Tuesday, February 19, 2013

The impossible

Once upon a time, Brian Grace-Duff was in a play writing class taught by P. Seth Bauer. Seth challenged them to write a scene in their current work that was impossible. Impossible to stage, or impossible to create, just..impossible. And Brian wrote that (in paraphrase) the character Til entered the scene and slowly turned to coal. He tried to move, but slowly broke apart until he was only a pile of coal on the floor. And then he started burning. Donnie walked over and pissed on his brother to put it out. Brian has since cut the scene from his play and perhaps it really doesn't have a place in that script (although I maintain that it wasn't that far removed from the story and perhaps the rest of the story just needed to be as impossible as that scene to match, rather than vice versa). My designer brain was immediately set in motion on hearing both the words "impossible" and well, coal. See, I grew up in coal country, or more specifically in an area formerly defined by coal and that has never really recovered. I know about anthracite and bituminous coal. I've held that magical rock in my hands - the strange structure of it, truly black diamond as it is known. I have seen the oily shimmer that plays hide and seek across its surfaces. The way fire burns deep inside it. I said I wanted to design that moment. That I could see it. In earlier "drafts" of the scene, the character was dressed in a shiny black version of his costume, his action slowly hardening and eventually breaking down until he collapsed on the floor. I hadn't really solved the fire/pissing problem. But the slightly unsatisfied smirks of theater friends suggested to me that I hadn't gone quite far enough. So I keep thinking about it, keep dreaming about it, keep imagining it.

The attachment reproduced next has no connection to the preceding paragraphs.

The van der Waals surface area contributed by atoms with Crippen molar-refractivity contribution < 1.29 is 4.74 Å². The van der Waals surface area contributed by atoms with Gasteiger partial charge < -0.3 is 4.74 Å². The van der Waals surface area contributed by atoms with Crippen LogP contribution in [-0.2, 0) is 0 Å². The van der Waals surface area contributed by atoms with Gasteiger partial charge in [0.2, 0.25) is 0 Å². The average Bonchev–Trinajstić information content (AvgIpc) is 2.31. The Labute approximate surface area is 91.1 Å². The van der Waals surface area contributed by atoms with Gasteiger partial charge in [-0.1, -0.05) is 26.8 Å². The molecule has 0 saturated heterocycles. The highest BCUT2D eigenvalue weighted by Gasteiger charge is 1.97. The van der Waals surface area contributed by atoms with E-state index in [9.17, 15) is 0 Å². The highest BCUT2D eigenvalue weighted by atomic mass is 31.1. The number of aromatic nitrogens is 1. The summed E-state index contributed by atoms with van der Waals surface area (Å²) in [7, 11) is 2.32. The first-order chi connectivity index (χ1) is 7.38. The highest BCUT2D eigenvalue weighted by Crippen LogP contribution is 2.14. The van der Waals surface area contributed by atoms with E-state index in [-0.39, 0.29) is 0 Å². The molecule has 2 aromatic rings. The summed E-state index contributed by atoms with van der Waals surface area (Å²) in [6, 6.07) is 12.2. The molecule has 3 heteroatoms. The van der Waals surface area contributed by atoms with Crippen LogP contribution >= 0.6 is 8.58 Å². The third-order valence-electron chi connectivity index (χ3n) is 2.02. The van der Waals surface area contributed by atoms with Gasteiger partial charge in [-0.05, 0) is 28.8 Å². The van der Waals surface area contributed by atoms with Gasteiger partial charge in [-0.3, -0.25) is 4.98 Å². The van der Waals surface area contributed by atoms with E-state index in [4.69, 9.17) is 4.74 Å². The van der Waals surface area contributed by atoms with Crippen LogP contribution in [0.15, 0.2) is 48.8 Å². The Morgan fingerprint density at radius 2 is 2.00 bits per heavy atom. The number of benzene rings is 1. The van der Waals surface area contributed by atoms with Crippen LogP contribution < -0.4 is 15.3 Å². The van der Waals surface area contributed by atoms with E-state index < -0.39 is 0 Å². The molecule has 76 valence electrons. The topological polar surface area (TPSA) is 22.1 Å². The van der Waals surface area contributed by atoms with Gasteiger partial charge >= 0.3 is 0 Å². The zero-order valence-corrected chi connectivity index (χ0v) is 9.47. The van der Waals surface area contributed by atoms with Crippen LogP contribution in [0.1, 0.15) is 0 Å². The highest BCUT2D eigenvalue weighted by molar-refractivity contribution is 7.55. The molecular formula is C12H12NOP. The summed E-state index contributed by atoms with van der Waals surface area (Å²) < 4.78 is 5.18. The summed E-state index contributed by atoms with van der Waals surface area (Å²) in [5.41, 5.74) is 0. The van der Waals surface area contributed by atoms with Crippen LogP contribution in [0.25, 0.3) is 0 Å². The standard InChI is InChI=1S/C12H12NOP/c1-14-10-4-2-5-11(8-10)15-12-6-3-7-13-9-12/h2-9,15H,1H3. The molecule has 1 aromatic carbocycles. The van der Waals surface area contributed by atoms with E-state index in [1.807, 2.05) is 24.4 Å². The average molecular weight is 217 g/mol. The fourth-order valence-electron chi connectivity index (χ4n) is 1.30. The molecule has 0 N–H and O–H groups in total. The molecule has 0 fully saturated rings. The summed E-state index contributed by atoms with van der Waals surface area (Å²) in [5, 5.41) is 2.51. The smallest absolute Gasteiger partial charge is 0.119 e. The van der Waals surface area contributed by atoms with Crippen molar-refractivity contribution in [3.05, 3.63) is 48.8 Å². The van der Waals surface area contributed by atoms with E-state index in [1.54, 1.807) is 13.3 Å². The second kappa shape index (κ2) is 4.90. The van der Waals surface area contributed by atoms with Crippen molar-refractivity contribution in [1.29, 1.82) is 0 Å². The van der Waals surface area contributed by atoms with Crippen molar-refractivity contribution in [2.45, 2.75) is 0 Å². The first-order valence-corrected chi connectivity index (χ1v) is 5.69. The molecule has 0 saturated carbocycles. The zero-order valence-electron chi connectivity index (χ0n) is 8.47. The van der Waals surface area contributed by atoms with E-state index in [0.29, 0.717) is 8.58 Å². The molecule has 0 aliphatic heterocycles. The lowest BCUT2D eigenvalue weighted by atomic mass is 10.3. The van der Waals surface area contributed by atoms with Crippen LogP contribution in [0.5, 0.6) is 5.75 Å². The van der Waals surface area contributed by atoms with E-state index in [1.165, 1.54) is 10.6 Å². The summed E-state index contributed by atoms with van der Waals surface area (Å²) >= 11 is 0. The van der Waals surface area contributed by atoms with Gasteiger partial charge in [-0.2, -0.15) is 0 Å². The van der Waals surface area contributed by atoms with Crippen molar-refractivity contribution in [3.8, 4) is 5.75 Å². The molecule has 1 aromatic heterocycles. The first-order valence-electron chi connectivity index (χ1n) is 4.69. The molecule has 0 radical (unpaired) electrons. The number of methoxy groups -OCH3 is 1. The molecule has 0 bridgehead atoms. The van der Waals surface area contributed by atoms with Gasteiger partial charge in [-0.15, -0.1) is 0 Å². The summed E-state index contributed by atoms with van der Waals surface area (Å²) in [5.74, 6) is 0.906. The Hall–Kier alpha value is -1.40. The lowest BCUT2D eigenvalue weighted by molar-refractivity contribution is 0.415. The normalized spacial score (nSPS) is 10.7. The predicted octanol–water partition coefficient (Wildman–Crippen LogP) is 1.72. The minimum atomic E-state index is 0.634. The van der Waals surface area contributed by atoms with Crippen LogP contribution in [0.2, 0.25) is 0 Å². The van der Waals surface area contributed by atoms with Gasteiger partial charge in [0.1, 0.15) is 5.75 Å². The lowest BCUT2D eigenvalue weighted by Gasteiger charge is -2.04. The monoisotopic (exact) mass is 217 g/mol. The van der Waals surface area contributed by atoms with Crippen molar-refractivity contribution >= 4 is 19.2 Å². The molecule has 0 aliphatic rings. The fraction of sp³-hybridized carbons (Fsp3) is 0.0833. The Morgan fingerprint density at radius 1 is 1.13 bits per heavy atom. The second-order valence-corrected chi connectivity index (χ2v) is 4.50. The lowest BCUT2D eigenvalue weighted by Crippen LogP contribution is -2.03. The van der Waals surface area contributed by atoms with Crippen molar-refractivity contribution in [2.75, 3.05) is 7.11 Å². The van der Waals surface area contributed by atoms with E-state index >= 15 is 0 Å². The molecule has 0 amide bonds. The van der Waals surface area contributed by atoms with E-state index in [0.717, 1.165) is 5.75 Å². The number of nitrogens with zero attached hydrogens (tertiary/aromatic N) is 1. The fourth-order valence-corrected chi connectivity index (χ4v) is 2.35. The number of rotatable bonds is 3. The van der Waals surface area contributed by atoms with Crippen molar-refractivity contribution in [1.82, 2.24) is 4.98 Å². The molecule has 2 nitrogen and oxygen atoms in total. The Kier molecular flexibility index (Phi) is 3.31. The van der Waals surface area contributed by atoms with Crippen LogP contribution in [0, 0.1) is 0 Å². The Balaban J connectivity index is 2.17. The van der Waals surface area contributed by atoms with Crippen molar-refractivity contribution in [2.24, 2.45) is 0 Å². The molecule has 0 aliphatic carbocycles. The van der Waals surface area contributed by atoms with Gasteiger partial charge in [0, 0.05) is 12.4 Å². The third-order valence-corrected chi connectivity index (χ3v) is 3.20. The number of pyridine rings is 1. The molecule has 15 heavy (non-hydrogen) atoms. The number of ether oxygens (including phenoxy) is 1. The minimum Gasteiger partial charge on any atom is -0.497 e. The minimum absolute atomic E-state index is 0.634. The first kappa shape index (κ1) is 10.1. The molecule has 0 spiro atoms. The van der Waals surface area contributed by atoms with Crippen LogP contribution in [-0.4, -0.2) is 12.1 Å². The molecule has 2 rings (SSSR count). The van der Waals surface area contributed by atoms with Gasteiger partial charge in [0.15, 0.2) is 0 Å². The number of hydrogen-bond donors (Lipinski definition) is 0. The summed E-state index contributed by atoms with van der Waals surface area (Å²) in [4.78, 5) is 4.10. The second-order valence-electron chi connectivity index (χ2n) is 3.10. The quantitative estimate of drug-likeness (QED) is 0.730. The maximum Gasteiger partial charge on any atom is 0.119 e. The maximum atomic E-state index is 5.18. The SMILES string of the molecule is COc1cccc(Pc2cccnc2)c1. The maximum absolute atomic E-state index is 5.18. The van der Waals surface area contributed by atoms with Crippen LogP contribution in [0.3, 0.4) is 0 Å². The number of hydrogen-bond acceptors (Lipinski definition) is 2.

There are a lot of technical things that trouble me - what material do I use for this coal? It needs to have that shimmer and shine. It needs to compact to almost nothing yet expand into a rocky form. How do I cover this person? How does he fall apart? Today I took the first step, trying to figure it out on paper. I'm thinking some sort of strings, perhaps chiffon imitating smoke that would pull this mystery material out from various places of the Til costume, up from under his jeans, out from the waist, through his sleeves, and over his head. But for the effect to work the way I have drawn it, I believe the "strings" need to be on the outside, visible, which doesn't entirely jive with the way the scene has been set. I may also be interpreting the words incredibly literally, as I am wont to do, but until I get myself totally stuck, I want to believe that there is a way to really do this, magically, in a theater, not on a screen. My first drawings are below. Til, as he usually is - ripped jeans, worn in flannel shirt all sloppy, barefoot after the killer party. Drawing two is trying to imagine where the "coal" can come from and how it could move to cover him and all the strings. I realize that I will just need to get some clothing, a dress form (or person) and maybe some trash bags and start making magic because, let me tell you, this thinking it out on paper thing is really not working for me! But I took a step, and forward motion is important. It leads to momentum.

Til - after the party

Til - turning into Coal

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